Archive for February, 2008

The Days’ Offerings

February 27, 2008

photo-buy-mine-border.jpgThe title of a new painting and some smatterings of unrelated things of interest. First, about the painting called ” The Days’ Offerings ” in acrylic at 11″X14″ , and how it came to be. I was given this great photo ( I’m always on the lookout for period photos from the Caribbean and West Indies, and friends know to save them for me ) and knew it was something I wanted to paint.

Drawing to loosen your hand is a good way to unfreeze the mornings’ claw that you hope will produce something you’ll like looking at. So I thought to sketch the ladies on paper first instead of going right to drawing with willow on canvas. One of my favorite blogs by Debby Kasperi – Drawing the Mot Mot and yes, I’ll mention her again because her paintings and drawings are gorgeous, she shares lots of information and is very funny. Should call her the Wit-Wit. Anyway, she says she draws to warm up her hand for the day and draws what she calls Bananadoodles. Curious? You want to look at her site.

bw-sketch-border.jpgDrawing the same thing repeatedly gives me a familiarity with the subject. Then I wanted to see where lights and darks would go. That’s the quick sketch with colored pencils. By this time I was getting a sense of where I wanted these women to be standing in relation to each other.


please-buy-mine-border.jpgI picked somewhat brighter colors for this piece than I usually do since this time frame is more recent than the early to mid 1900’s era which is what I often paint. Clothing then was overbleached from the sun and salt with extended time spent outside. These clothes had to be brighter but still be faded from wear. The environment plays a rough game with you and your belongings here. I’m presenting this piece as well as several others in a fine art exhibit here on St. Croix on March 7, 2008 at Undercover Atrium in Gallows Bay;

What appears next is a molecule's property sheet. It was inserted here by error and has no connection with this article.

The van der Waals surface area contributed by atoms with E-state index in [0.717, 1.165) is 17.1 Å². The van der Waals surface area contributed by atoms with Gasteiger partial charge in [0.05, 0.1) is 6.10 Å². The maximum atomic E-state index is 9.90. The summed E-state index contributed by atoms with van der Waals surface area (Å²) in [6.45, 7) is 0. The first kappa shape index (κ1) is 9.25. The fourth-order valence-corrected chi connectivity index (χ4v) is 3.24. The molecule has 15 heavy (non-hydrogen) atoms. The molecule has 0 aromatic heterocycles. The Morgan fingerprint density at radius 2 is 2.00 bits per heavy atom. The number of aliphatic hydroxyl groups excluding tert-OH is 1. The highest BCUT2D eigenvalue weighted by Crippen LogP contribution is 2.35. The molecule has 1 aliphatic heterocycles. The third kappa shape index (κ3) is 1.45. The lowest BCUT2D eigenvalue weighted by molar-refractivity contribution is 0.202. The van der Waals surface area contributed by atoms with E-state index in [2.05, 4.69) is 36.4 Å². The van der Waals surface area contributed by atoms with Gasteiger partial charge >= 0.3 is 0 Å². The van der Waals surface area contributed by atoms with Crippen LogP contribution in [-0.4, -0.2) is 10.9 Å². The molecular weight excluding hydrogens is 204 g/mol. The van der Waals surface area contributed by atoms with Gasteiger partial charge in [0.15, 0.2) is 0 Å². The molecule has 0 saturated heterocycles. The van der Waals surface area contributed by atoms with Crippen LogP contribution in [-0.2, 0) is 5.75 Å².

What the heck draws me to this subject matter is curious to me. I see the strength of my grandmothers’ generation. I miss the foods my grandmothers both used to make every Sunday when we came for the day. Egg noodle dough spread on the kitchen table, sliced free hand down its’ length, dried on her chenille bedspread and later that afternoon plunked into boiling water. Everything tasted real. Food was honest and simple and generational. So when I go to a farmers’ market or road stand and see a jar of homemade guava spread, or gooseberry preserve, or chutney, I know I’m looking at more than a condiment. I’m looking at a quickly fading heritage and soon to be lost custom because no one has the time to do this anymore. I’m so glad some people still do.


This is what I’m talking about.

Let me amble on to another blog that I can’t keep away from. This is not an official tag. Mainly because this artist/writer/mother/animal lover could not possibly have one nano second extra in her life that isn’t accounted for in order to respond to another person. Maggie of Greywarenart writes hysterically funny chronicles of motherhood, animals, serious goal keeping and marketing and paints as well she writes. Seems not fair to the rest of us. Don’t hold out too long and when you have a look, bring your pajamas- you could be reading her posts all night. You’ll learn a lot too.